Are There Too Many Options?

America was founded on the premise that her citizens should have options, and not only options but, the freedom to choose among them. The founding fathers were primarily concerned with religion and politics but, the idea pretty much sums up the free market system, as well.

Which is exactly the problem. Sometimes there’s just too much to choose from.

While grocery shopping the other day I spent 20 minutes in the toothpaste aisle. It’s not that there are too many brands to choose from, it’s that each brand has an entire array of products.

There’s toothpaste to whiten, freshen, and protect; to ward off sensitivity, plaque and gingivitis; to battle germs, prevent bacteria and strengthen enamel. There’s regular, there’s gel, there’s some swirly combination of both. And then there are the flavors: Cinnamon, mint, citrus breeze, root beer, licorice, and, for those rare diehard carnivores, pork. There’s even one the brains at MIT allege can forecast the weather (I kid you not: Is it any wonder my brain short circuits if I even consider moving past “Regular Tooth Paste”?

But the real question is, why do I find it so annoying to wade through the broad selection of toothpaste but on the other spectrum, excessively liberating to have just as many, if not more, choices when buying a car?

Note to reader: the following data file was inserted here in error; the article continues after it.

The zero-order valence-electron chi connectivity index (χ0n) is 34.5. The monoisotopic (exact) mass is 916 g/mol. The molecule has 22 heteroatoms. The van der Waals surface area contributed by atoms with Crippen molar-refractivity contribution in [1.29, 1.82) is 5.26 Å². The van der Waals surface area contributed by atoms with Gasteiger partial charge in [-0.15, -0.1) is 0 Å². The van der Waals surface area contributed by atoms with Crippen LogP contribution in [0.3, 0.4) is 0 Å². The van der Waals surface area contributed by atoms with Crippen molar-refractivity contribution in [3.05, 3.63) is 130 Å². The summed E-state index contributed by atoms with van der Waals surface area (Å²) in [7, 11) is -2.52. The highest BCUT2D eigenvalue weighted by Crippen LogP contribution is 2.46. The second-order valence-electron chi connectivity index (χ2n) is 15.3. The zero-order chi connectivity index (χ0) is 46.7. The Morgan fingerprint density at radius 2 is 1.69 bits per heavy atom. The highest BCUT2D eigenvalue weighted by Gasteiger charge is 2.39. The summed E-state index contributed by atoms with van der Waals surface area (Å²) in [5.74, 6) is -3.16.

The view from my office in the Butler Acura showroom includes any number of Fords, Acuras, Hyundais and Kias, one super clean Mini-Cooper, a Dodge Ram and a handful of Ford F-150s (to see what I see visit: They are new and previously loved, sedans and hatchbacks, trucks, crossovers and SUVs. They represent a host of options, colors, and possibilities. I love having the ability to see each and every one of them and, unless they’ve been sold by the time I get around to them, I plan to test drive them all. I’m looking forward to it.

So far, my “research” has put me behind the wheel of an Acura MDX, Acura RDX, Ford F-150 King Ranch, and a sweet 2011 Ford Mustang. This weekend, I drove one of Butler’s new powerful 2011 F-150 Lariats, you know, just to get a feel for the latest class of Ford trucks. In seeing my temporary ride, and knowing me the way she does, my mom smiled and nodded. “You have a good job,” she said.